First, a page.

Charles Dickens

But, as her character was already known in England to be a very different one from what she made it out to be, she was told in answer that she must first clear herself. Made uneasy by this condition, Mary, rather than stay in England, would have gone to Spain, or to France, or would even have gone back to Scotland. But, as her doing either would have been likely to trouble England afresh, it was decided that she should be detained here. She first came to Carlisle, and, after that, was moved about from castle to castle, as was considered necessary; but England she never left again.

After trying very hard to get rid of the necessity of clearing herself, Mary, advised by LORD HERRIES, her best friend in England, agreed to answer the charges against her, if the Scottish noblemen who made them would attend to maintain them before such English noblemen as Elizabeth might appoint for that purpose. Accordingly, such an assembly, under the name of a conference, met, first at York, and afterwards at Hampton Court. In its presence Lord Lennox, Darnley's father, openly charged Mary with the murder of his son; and whatever Mary's friends may now say or write in her behalf, there is no doubt that, when her brother Murray produced against her a casket containing certain guilty letters and verses which he stated to have passed between her and Bothwell, she withdrew from the inquiry. Consequently, it is to be supposed that she was then considered guilty by those who had the best opportunities of judging of the truth, and that the feeling which afterwards arose in her behalf was a very generous but not a very reasonable one.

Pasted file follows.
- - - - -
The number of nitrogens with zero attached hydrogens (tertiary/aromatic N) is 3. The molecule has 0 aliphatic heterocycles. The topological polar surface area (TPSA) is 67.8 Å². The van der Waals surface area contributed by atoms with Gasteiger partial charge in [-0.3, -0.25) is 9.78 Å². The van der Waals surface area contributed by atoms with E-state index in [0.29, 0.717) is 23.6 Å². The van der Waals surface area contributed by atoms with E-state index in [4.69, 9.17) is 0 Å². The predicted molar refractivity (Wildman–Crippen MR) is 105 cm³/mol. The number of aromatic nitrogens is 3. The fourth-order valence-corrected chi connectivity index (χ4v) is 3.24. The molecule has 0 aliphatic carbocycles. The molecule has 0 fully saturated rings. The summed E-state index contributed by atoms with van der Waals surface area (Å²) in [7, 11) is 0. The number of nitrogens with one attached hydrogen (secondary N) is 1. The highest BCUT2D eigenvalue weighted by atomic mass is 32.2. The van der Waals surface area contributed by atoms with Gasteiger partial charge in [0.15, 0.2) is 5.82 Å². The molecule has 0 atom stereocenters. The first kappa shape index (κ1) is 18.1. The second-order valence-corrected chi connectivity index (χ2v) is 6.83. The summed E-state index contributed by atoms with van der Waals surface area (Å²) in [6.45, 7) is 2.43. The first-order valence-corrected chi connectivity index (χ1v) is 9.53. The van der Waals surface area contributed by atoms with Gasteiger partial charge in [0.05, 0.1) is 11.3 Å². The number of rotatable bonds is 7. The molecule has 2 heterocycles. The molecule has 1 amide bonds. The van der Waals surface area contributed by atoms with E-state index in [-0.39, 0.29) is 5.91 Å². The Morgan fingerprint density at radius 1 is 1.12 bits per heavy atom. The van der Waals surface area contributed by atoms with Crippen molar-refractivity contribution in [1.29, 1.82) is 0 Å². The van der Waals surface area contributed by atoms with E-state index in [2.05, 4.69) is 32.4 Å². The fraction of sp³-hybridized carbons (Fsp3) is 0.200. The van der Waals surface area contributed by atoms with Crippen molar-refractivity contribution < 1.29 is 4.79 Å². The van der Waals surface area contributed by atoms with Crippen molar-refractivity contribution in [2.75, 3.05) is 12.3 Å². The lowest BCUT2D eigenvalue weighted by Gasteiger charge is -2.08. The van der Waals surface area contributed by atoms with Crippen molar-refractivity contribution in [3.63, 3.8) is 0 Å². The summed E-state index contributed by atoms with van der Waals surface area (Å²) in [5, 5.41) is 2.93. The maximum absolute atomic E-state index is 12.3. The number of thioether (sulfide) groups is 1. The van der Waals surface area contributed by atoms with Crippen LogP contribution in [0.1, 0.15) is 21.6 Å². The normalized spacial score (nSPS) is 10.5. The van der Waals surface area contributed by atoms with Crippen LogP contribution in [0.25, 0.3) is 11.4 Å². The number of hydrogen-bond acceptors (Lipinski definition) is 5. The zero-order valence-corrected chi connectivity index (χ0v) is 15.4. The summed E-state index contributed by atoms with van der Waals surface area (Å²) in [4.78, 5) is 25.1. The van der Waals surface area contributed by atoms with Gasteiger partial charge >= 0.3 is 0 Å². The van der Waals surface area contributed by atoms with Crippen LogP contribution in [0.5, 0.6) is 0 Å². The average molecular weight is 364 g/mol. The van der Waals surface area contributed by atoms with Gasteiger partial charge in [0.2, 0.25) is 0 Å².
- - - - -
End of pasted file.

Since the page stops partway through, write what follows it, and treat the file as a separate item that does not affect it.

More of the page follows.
However, the DUKE OF NORFOLK, an honourable but rather weak nobleman, partly because Mary was captivating, partly because he was ambitious, partly because he was over-persuaded by artful plotters against Elizabeth, conceived a strong idea that he would like to marry the Queen of Scots - though he was a little frightened, too, by the letters in the casket. This idea being secretly encouraged by some of the noblemen of Elizabeth's court, and even by the favourite Earl of Leicester (because it was objected to by other favourites who were his rivals), Mary expressed her approval of it, and the King of France and the King of Spain are supposed to have done the same. It was not so quietly planned, though, but that it came to Elizabeth's ears, who warned the Duke 'to be careful what sort of pillow he was going to lay his head upon.' He made a humble reply at the time; but turned sulky soon afterwards, and, being considered dangerous, was sent to the Tower.

Thus, from the moment of Mary's coming to England she began to be the centre of plots and miseries.

A rise of the Catholics in the north was the next of these, and it was only checked by many executions and much bloodshed. It was followed by a great conspiracy of the Pope and some of the Catholic sovereigns of Europe to depose Elizabeth, place Mary on the throne, and restore the unreformed religion. It is almost impossible to doubt that Mary knew and approved of this; and the Pope himself was so hot in the matter that he issued a bull, in which he openly called Elizabeth the 'pretended Queen' of England, excommunicated her, and excommunicated all her subjects who should continue to obey her. A copy of this miserable paper got into London, and was found one morning publicly posted on the Bishop of London's gate. A great hue and cry being raised, another copy was found in the chamber of a student of Lincoln's Inn, who confessed, being put upon the rack, that he had received it from one JOHN FELTON, a rich gentleman who lived across the Thames, near Southwark. This John Felton, being put upon the rack too, confessed that he had posted the placard on the Bishop's gate. For this offence he was, within four days, taken to St. Paul's Churchyard, and there hanged and quartered. As to the Pope's bull, the people by the reformation having thrown off the Pope, did not care much, you may suppose, for the Pope's throwing off them.